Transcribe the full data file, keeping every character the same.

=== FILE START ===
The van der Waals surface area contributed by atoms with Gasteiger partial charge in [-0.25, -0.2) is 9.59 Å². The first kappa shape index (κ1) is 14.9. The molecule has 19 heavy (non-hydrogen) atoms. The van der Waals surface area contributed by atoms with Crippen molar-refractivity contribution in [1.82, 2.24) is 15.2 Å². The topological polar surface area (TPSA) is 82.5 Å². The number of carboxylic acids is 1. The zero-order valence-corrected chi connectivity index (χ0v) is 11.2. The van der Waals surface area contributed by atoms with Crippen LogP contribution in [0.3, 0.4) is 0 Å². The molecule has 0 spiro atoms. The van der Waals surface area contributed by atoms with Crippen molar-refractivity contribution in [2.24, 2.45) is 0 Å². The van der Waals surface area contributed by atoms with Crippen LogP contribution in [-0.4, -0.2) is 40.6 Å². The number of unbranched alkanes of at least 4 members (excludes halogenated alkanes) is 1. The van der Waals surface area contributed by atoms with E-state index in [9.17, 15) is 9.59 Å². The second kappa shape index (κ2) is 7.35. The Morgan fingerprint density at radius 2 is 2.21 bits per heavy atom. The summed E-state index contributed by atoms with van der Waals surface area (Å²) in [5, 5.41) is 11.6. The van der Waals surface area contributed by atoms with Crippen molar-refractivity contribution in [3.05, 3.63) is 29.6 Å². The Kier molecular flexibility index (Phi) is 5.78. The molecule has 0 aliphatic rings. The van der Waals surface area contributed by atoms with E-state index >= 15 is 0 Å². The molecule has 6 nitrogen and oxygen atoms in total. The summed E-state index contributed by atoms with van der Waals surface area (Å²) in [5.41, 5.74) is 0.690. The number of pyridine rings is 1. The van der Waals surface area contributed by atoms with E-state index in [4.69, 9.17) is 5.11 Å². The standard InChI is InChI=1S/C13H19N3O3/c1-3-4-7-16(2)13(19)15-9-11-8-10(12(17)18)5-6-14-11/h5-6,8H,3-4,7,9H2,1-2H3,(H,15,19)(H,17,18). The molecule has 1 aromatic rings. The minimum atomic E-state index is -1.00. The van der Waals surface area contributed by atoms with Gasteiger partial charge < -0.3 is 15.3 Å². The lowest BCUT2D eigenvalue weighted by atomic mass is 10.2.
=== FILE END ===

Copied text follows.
The van der Waals surface area contributed by atoms with Gasteiger partial charge in [-0.25, -0.2) is 9.59 Å². The first kappa shape index (κ1) is 14.9. The molecule has 19 heavy (non-hydrogen) atoms. The van der Waals surface area contributed by atoms with Crippen molar-refractivity contribution in [1.82, 2.24) is 15.2 Å². The topological polar surface area (TPSA) is 82.5 Å². The number of carboxylic acids is 1. The zero-order valence-corrected chi connectivity index (χ0v) is 11.2. The van der Waals surface area contributed by atoms with Crippen LogP contribution in [0.3, 0.4) is 0 Å². The molecule has 0 spiro atoms. The van der Waals surface area contributed by atoms with Crippen molar-refractivity contribution in [2.24, 2.45) is 0 Å². The van der Waals surface area contributed by atoms with Crippen LogP contribution in [-0.4, -0.2) is 40.6 Å². The number of unbranched alkanes of at least 4 members (excludes halogenated alkanes) is 1. The van der Waals surface area contributed by atoms with E-state index in [9.17, 15) is 9.59 Å². The second kappa shape index (κ2) is 7.35. The Morgan fingerprint density at radius 2 is 2.21 bits per heavy atom. The summed E-state index contributed by atoms with van der Waals surface area (Å²) in [5, 5.41) is 11.6. The van der Waals surface area contributed by atoms with Crippen molar-refractivity contribution in [3.05, 3.63) is 29.6 Å². The Kier molecular flexibility index (Phi) is 5.78. The molecule has 0 aliphatic rings. The van der Waals surface area contributed by atoms with E-state index >= 15 is 0 Å². The molecule has 6 nitrogen and oxygen atoms in total. The summed E-state index contributed by atoms with van der Waals surface area (Å²) in [5.41, 5.74) is 0.690. The number of pyridine rings is 1. The van der Waals surface area contributed by atoms with E-state index in [4.69, 9.17) is 5.11 Å². The standard InChI is InChI=1S/C13H19N3O3/c1-3-4-7-16(2)13(19)15-9-11-8-10(12(17)18)5-6-14-11/h5-6,8H,3-4,7,9H2,1-2H3,(H,15,19)(H,17,18). The molecule has 1 aromatic rings. The minimum atomic E-state index is -1.00. The van der Waals surface area contributed by atoms with Gasteiger partial charge < -0.3 is 15.3 Å². The lowest BCUT2D eigenvalue weighted by atomic mass is 10.2.